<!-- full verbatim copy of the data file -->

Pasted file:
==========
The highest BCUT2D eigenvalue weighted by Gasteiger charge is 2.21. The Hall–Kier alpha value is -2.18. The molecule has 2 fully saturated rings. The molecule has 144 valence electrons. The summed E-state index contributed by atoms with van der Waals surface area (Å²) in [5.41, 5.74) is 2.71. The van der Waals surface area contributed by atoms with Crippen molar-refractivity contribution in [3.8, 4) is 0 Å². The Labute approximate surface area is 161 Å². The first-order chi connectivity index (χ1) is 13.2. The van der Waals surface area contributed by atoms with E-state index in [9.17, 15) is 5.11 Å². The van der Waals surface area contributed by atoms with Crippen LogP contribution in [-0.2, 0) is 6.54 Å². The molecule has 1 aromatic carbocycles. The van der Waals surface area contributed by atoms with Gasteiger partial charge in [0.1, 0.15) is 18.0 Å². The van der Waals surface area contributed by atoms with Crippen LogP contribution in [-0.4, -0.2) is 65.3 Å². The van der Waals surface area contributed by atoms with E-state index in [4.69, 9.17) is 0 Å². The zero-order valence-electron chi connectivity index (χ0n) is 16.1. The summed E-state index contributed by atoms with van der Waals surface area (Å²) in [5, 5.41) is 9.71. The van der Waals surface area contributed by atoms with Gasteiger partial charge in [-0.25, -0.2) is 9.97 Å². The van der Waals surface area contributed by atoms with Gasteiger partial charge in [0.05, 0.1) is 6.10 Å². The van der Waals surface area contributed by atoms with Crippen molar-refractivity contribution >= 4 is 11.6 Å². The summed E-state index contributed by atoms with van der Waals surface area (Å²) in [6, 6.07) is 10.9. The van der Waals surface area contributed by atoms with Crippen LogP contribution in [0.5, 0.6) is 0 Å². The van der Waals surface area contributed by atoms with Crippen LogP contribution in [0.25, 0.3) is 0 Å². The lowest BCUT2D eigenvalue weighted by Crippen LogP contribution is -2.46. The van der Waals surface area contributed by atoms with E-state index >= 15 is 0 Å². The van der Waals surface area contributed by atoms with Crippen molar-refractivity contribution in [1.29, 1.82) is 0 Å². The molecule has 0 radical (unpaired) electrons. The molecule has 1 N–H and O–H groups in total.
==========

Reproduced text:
The highest BCUT2D eigenvalue weighted by Gasteiger charge is 2.21. The Hall–Kier alpha value is -2.18. The molecule has 2 fully saturated rings. The molecule has 144 valence electrons. The summed E-state index contributed by atoms with van der Waals surface area (Å²) in [5.41, 5.74) is 2.71. The van der Waals surface area contributed by atoms with Crippen molar-refractivity contribution in [3.8, 4) is 0 Å². The Labute approximate surface area is 161 Å². The first-order chi connectivity index (χ1) is 13.2. The van der Waals surface area contributed by atoms with E-state index in [9.17, 15) is 5.11 Å². The van der Waals surface area contributed by atoms with Crippen LogP contribution in [-0.2, 0) is 6.54 Å². The molecule has 1 aromatic carbocycles. The van der Waals surface area contributed by atoms with Gasteiger partial charge in [0.1, 0.15) is 18.0 Å². The van der Waals surface area contributed by atoms with Crippen LogP contribution in [-0.4, -0.2) is 65.3 Å². The van der Waals surface area contributed by atoms with E-state index in [4.69, 9.17) is 0 Å². The zero-order valence-electron chi connectivity index (χ0n) is 16.1. The summed E-state index contributed by atoms with van der Waals surface area (Å²) in [5, 5.41) is 9.71. The van der Waals surface area contributed by atoms with Gasteiger partial charge in [-0.25, -0.2) is 9.97 Å². The van der Waals surface area contributed by atoms with Gasteiger partial charge in [0.05, 0.1) is 6.10 Å². The van der Waals surface area contributed by atoms with Crippen molar-refractivity contribution >= 4 is 11.6 Å². The summed E-state index contributed by atoms with van der Waals surface area (Å²) in [6, 6.07) is 10.9. The van der Waals surface area contributed by atoms with Crippen LogP contribution in [0.5, 0.6) is 0 Å². The van der Waals surface area contributed by atoms with Crippen LogP contribution in [0.25, 0.3) is 0 Å². The lowest BCUT2D eigenvalue weighted by Crippen LogP contribution is -2.46. The van der Waals surface area contributed by atoms with E-state index >= 15 is 0 Å². The van der Waals surface area contributed by atoms with Crippen molar-refractivity contribution in [1.29, 1.82) is 0 Å². The molecule has 0 radical (unpaired) electrons. The molecule has 1 N–H and O–H groups in total.